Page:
Celebrating 50 years of Valparaiso Law Review

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deans desk lyonAs I (and others) have written before, legal education is at a crossroads. We recognize the need to prepare our students for the practice of law; to train them not just in case-law analysis but in the myriad skills needed to practice law. Among them is mastering legal writing and research.

One of the educational challenges facing those of us in higher education (not just law) is teaching writing. The entry of what is often referred to as the millennial generation into higher education has shown a marked decrease in prior opportunities to write, to be critiqued, and sadly, even to have been instructed in the basics of grammar, sentence structure and syntax. Certainly those of us in legal education know and understand those challenges and are working to overcome them. Not only that, we are working to understand the ways that our students communicate and the technology they embrace, as it is imperative that we adapt to the many changes in our society.

One of the communication shifts we are seeing is the very public sharing of private information (both intentionally and not), along with the ability of anyone to make their thoughts public. We hear about the degradation of journalism and the lack of support for investigative reporting in favor of the quick-soundbite world. The place for thoughtful reflection, for scholarly inquiry and serious study often may seem beside the point. In that regard, a question that pops up from time to time is what is the point of law reviews? What do they accomplish, and who (if anyone) reads them?

There is no way to answer that question globally. Some law review articles are so abstract as to be inaccessible except to the writer and a small subset of other scholars. As noted in a New York Times article, Chief Justice John G. Roberts Jr. said at a judicial conference, “Pick up a copy of any law review that you see and the first article is likely to be, you know, the influence of Immanuel Kant on evidentiary approaches in 18th-century Bulgaria, or something, which I’m sure was of great interest to the academic that wrote it, but isn’t of much help to the bar.”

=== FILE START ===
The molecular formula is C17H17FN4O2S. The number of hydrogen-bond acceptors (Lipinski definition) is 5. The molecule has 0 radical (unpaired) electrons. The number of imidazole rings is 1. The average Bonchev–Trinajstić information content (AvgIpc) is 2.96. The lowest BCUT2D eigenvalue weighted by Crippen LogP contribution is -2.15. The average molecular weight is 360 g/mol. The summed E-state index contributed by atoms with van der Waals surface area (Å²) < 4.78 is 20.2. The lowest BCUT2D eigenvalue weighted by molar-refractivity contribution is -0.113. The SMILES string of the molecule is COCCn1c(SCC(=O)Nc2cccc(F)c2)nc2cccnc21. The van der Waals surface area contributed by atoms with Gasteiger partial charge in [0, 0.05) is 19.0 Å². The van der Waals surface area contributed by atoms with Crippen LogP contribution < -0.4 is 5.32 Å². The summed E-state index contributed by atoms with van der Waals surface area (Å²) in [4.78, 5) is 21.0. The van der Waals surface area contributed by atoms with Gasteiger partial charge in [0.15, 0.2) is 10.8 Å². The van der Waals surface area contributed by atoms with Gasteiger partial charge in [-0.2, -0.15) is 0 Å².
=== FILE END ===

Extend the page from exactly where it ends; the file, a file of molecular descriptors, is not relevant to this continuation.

Citations to law reviews by courts have decreased over the years as well. Yet, we still write them and believe them to be of use to the bar. And they are of use. Before the decision in Batson v. Kentucky holding that prosecution peremptory challenges cannot be used in a racially discriminatory way, there were law review articles written about the problem and its possible solution. Before Morgan v. Illinois, there were law review articles written about the one-sided nature of excusals for cause of those opposed to the death penalty but not those unable to consider anything else.

Did those articles cause the change? Well, that would be very hard to assess, but they certainly contributed to it, if in no other way than by giving capital punishment defenders and others a way to make an objection and create a record.

So, 50 years later, what has Valparaiso’s Law Review accomplished? The Valparaiso University Law Review has tackled such thought-provoking topics as the Americans with Disabilities Act, civil rights, cellphone use behind the wheel, immigration issues, child pornography, freedom of the press, con?ict of interest, regulation of the Internet, bioethics, and countless legal conundrums, addressing each with the rigor established under the vision of the first dean to establish the review, Alfred Meyer, and the early editors. The Women in the Law Symposium published in 1994 (Volume 28, Number 4) was a triumph. The issue featured lead articles by Sandra Day O’Connor, Ruth Bader Ginsburg, and Valparaiso University Law School professor JoEllen Lind. “The emergence of women in legal education and legal practice is probably one of the most important things that’s happened in the United States over the past 50 years,” Professor Emeritus Bruce Berner (and one of the editors of that first edition) says. “That issue of the Law Review received a great deal of play in other law schools,” he comments, saying others wondered why they hadn’t thought of this idea themselves.